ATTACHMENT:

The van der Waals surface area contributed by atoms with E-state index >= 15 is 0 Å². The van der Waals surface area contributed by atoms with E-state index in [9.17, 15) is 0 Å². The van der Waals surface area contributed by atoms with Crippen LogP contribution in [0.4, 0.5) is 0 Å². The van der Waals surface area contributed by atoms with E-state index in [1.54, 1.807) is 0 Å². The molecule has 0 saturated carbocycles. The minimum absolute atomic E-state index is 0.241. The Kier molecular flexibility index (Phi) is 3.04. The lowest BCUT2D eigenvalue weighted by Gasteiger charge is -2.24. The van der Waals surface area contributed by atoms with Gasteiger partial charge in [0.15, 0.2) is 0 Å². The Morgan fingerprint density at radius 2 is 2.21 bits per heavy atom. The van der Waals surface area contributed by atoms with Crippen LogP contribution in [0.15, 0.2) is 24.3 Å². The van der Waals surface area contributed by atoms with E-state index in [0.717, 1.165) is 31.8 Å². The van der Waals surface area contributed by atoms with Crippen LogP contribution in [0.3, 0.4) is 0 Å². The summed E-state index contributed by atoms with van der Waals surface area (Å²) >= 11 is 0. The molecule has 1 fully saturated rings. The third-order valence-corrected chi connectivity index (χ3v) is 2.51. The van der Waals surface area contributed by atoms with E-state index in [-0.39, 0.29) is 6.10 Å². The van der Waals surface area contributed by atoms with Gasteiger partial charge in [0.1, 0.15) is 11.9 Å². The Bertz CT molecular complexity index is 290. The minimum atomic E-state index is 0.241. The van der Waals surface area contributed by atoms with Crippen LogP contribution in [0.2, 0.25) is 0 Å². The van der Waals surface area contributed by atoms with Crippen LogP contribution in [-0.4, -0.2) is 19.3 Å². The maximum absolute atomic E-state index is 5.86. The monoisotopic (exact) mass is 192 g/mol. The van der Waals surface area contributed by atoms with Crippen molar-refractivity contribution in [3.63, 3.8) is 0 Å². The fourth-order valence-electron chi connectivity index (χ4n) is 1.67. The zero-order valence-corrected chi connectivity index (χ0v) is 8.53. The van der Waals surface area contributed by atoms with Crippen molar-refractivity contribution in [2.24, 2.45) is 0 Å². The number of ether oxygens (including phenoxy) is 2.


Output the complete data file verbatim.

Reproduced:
The van der Waals surface area contributed by atoms with E-state index >= 15 is 0 Å². The van der Waals surface area contributed by atoms with E-state index in [9.17, 15) is 0 Å². The van der Waals surface area contributed by atoms with Crippen LogP contribution in [0.4, 0.5) is 0 Å². The van der Waals surface area contributed by atoms with E-state index in [1.54, 1.807) is 0 Å². The molecule has 0 saturated carbocycles. The minimum absolute atomic E-state index is 0.241. The Kier molecular flexibility index (Phi) is 3.04. The lowest BCUT2D eigenvalue weighted by Gasteiger charge is -2.24. The van der Waals surface area contributed by atoms with Gasteiger partial charge in [0.15, 0.2) is 0 Å². The Morgan fingerprint density at radius 2 is 2.21 bits per heavy atom. The van der Waals surface area contributed by atoms with Crippen LogP contribution in [0.15, 0.2) is 24.3 Å². The van der Waals surface area contributed by atoms with E-state index in [0.717, 1.165) is 31.8 Å². The van der Waals surface area contributed by atoms with Crippen LogP contribution in [0.3, 0.4) is 0 Å². The summed E-state index contributed by atoms with van der Waals surface area (Å²) >= 11 is 0. The molecule has 1 fully saturated rings. The third-order valence-corrected chi connectivity index (χ3v) is 2.51. The van der Waals surface area contributed by atoms with E-state index in [-0.39, 0.29) is 6.10 Å². The van der Waals surface area contributed by atoms with Gasteiger partial charge in [0.1, 0.15) is 11.9 Å². The Bertz CT molecular complexity index is 290. The minimum atomic E-state index is 0.241. The van der Waals surface area contributed by atoms with Crippen LogP contribution in [0.2, 0.25) is 0 Å². The van der Waals surface area contributed by atoms with Crippen LogP contribution in [-0.4, -0.2) is 19.3 Å². The maximum absolute atomic E-state index is 5.86. The monoisotopic (exact) mass is 192 g/mol. The van der Waals surface area contributed by atoms with Crippen molar-refractivity contribution in [3.63, 3.8) is 0 Å². The fourth-order valence-electron chi connectivity index (χ4n) is 1.67. The zero-order valence-corrected chi connectivity index (χ0v) is 8.53. The van der Waals surface area contributed by atoms with Crippen molar-refractivity contribution in [2.24, 2.45) is 0 Å². The number of ether oxygens (including phenoxy) is 2.